For the student of physics, the problem involves written text (the cited
problem), calculations (on paper or in a calculator), and the correct answer
(Yes or No). The student doesn't see the face of the engineer of the
passenger train, doesn't see the faces of the passengers, and doesn't experience
fear of a horrendous crash. There is no personal involvement of the
physics' student with the problem, other than solving the problem.
For the engineer of the passenger train, the problem involves the potential
reality of people dying. The engineer not only feels his own anxiety, but
also recalls the faces of the passengers that earlier boarded his train.
The engineer tries to control his emotions, as he thinks of the families that
are on board his train. The engineer thinks of the times that he has spent
with his friend, the engineer of the freight train. The engineer of the
passenger train has a very personal attachment to the problem; right or wrong,
he wants the answer to be, "There will not be a collision."
While the problem is the same (Will there be a collision?), the intensity of
solving the problem greatly varies between the student (having no personal
connection to the terror of a potential collision) and the train engineer
(having personal connection to the terror of a potential collision).
Will there be a collision?
As the physics' student is able to study a motion problem without any personal
connection, it is relatively easy to read the Holy Bible without any personal
commitment; the Holy Bible becomes merely a book containing stories.
Take the student out of the classroom and place them physically on the racing
passenger train and their enthusiasm for solving the problem will be greatly
increased and their interest in the outcome (Will there be a collision?) will be
Likewise, when a person discovers that the Holy Bible is not just a book of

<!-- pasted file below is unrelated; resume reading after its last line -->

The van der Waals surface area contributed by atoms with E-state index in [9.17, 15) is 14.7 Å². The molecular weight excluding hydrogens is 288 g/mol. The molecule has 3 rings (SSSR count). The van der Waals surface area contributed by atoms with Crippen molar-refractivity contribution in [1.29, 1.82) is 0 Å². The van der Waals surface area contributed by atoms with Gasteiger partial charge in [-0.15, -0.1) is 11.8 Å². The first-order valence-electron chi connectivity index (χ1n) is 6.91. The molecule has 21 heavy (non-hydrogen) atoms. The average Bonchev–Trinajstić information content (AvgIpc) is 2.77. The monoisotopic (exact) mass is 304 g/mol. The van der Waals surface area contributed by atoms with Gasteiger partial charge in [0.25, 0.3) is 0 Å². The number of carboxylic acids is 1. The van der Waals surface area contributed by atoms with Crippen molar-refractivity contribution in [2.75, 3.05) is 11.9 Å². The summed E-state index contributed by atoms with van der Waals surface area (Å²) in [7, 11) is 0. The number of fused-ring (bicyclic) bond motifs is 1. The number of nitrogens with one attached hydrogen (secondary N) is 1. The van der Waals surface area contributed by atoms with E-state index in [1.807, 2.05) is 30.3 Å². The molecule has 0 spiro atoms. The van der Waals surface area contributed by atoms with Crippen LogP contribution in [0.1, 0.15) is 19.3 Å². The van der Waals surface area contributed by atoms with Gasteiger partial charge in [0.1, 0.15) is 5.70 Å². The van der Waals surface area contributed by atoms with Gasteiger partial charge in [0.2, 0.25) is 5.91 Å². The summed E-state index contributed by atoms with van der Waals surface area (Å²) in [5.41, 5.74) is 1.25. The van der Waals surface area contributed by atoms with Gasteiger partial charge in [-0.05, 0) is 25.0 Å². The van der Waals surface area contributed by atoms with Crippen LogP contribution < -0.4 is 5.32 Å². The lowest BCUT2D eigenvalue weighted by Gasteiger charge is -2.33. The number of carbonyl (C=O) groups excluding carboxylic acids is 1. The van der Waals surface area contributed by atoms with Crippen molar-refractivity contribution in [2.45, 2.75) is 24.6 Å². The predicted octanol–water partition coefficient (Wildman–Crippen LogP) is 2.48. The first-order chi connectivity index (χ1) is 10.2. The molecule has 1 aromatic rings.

stories, but rather a compilation of prophecies made, prophecies fulfilled and
prophecies to be filled, they become more interested in the outcome, as they
race towards God's judgment.
Bread and Milk.
As my dinners of bread and milk with my grandparents were simple, the truth in
living a spiritual life is simple. As John 6:47-51 relates:
"Verily, verily, I say unto you, He that believeth on me hath everlasting
life. I am that bread of life. Your fathers did eat manna in the
wilderness and are dead. This is the bread which cometh down from heaven,
that a man may eat thereof, and not die. I am the living bread which came
down from heaven: if any man eat of this bread, he shall live for ever:
and the bread that I will give is my flesh, which I will give for the life of
It is a simple thing to say, "All men die and there is a God."
The plan of salvation is simple. The consequences of sin are simple
(Hell). The rewards of righteousness are simple (Heaven).
The complexity of the matter begins, when a person removes themselves from the
equation and becomes simply an uninterested spectator (physics student).
Will there be a collision?
The minute that we're born into this world, we begin a race towards death and
God's judgment, as two speeding trains in a physics' problem. Will you
solve the problem of Heaven or Hell before the inevitable collision?
Milk and Bread.
While Kings and Queens, Movie Stars, and Presidents never shook the hands of my
grandparents, listening to the prayers of my grandparents at that small farm
table and over a simple meal of milk and bread, there was no doubt that they
held the hand of God.
They solved the problem and avoided the collision.